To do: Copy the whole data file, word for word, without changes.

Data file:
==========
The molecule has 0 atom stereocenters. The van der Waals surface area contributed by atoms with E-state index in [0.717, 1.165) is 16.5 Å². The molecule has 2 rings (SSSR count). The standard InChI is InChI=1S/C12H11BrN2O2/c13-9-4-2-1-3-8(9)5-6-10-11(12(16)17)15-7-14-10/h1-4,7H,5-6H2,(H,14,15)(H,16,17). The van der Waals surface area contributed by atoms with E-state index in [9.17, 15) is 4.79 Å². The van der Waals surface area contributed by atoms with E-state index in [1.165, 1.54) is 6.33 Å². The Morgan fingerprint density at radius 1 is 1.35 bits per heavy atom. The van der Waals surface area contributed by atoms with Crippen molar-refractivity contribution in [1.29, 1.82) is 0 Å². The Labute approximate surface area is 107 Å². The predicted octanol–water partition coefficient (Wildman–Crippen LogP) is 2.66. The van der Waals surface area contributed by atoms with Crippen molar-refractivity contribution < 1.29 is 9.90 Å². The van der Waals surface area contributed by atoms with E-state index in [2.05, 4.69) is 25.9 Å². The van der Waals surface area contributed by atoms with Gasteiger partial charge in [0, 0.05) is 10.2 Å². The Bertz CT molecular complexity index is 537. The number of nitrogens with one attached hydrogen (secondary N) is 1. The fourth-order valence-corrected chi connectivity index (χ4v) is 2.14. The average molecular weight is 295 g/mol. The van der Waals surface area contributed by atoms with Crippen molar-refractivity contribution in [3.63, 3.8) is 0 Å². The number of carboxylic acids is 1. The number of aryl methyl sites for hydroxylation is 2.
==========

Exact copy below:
The molecule has 0 atom stereocenters. The van der Waals surface area contributed by atoms with E-state index in [0.717, 1.165) is 16.5 Å². The molecule has 2 rings (SSSR count). The standard InChI is InChI=1S/C12H11BrN2O2/c13-9-4-2-1-3-8(9)5-6-10-11(12(16)17)15-7-14-10/h1-4,7H,5-6H2,(H,14,15)(H,16,17). The van der Waals surface area contributed by atoms with E-state index in [9.17, 15) is 4.79 Å². The van der Waals surface area contributed by atoms with E-state index in [1.165, 1.54) is 6.33 Å². The Morgan fingerprint density at radius 1 is 1.35 bits per heavy atom. The van der Waals surface area contributed by atoms with Crippen molar-refractivity contribution in [1.29, 1.82) is 0 Å². The Labute approximate surface area is 107 Å². The predicted octanol–water partition coefficient (Wildman–Crippen LogP) is 2.66. The van der Waals surface area contributed by atoms with Crippen molar-refractivity contribution < 1.29 is 9.90 Å². The van der Waals surface area contributed by atoms with E-state index in [2.05, 4.69) is 25.9 Å². The van der Waals surface area contributed by atoms with Gasteiger partial charge in [0, 0.05) is 10.2 Å². The Bertz CT molecular complexity index is 537. The number of nitrogens with one attached hydrogen (secondary N) is 1. The fourth-order valence-corrected chi connectivity index (χ4v) is 2.14. The average molecular weight is 295 g/mol. The van der Waals surface area contributed by atoms with Crippen molar-refractivity contribution in [3.63, 3.8) is 0 Å². The number of carboxylic acids is 1. The number of aryl methyl sites for hydroxylation is 2.